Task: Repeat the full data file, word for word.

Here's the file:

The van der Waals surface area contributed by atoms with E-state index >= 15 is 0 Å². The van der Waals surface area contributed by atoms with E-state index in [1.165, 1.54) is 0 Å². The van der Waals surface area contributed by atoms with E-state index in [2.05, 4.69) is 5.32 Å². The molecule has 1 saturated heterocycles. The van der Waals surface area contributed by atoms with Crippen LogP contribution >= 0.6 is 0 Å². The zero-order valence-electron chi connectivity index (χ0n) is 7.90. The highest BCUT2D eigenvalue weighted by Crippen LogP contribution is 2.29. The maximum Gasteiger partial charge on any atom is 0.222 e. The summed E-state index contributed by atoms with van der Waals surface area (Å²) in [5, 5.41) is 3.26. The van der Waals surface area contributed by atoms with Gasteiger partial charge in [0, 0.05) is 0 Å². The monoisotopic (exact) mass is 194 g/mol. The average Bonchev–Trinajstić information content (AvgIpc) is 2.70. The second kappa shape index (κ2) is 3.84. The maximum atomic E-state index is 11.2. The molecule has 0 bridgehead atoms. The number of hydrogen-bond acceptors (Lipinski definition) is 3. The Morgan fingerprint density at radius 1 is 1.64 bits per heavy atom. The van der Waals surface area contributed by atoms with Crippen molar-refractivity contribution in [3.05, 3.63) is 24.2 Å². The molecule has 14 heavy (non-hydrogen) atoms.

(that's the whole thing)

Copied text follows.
The van der Waals surface area contributed by atoms with E-state index >= 15 is 0 Å². The van der Waals surface area contributed by atoms with E-state index in [1.165, 1.54) is 0 Å². The van der Waals surface area contributed by atoms with E-state index in [2.05, 4.69) is 5.32 Å². The molecule has 1 saturated heterocycles. The van der Waals surface area contributed by atoms with Crippen LogP contribution >= 0.6 is 0 Å². The zero-order valence-electron chi connectivity index (χ0n) is 7.90. The highest BCUT2D eigenvalue weighted by Crippen LogP contribution is 2.29. The maximum Gasteiger partial charge on any atom is 0.222 e. The summed E-state index contributed by atoms with van der Waals surface area (Å²) in [5, 5.41) is 3.26. The van der Waals surface area contributed by atoms with Gasteiger partial charge in [0, 0.05) is 0 Å². The monoisotopic (exact) mass is 194 g/mol. The average Bonchev–Trinajstić information content (AvgIpc) is 2.70. The second kappa shape index (κ2) is 3.84. The maximum atomic E-state index is 11.2. The molecule has 0 bridgehead atoms. The number of hydrogen-bond acceptors (Lipinski definition) is 3. The Morgan fingerprint density at radius 1 is 1.64 bits per heavy atom. The van der Waals surface area contributed by atoms with Crippen molar-refractivity contribution in [3.05, 3.63) is 24.2 Å². The molecule has 14 heavy (non-hydrogen) atoms.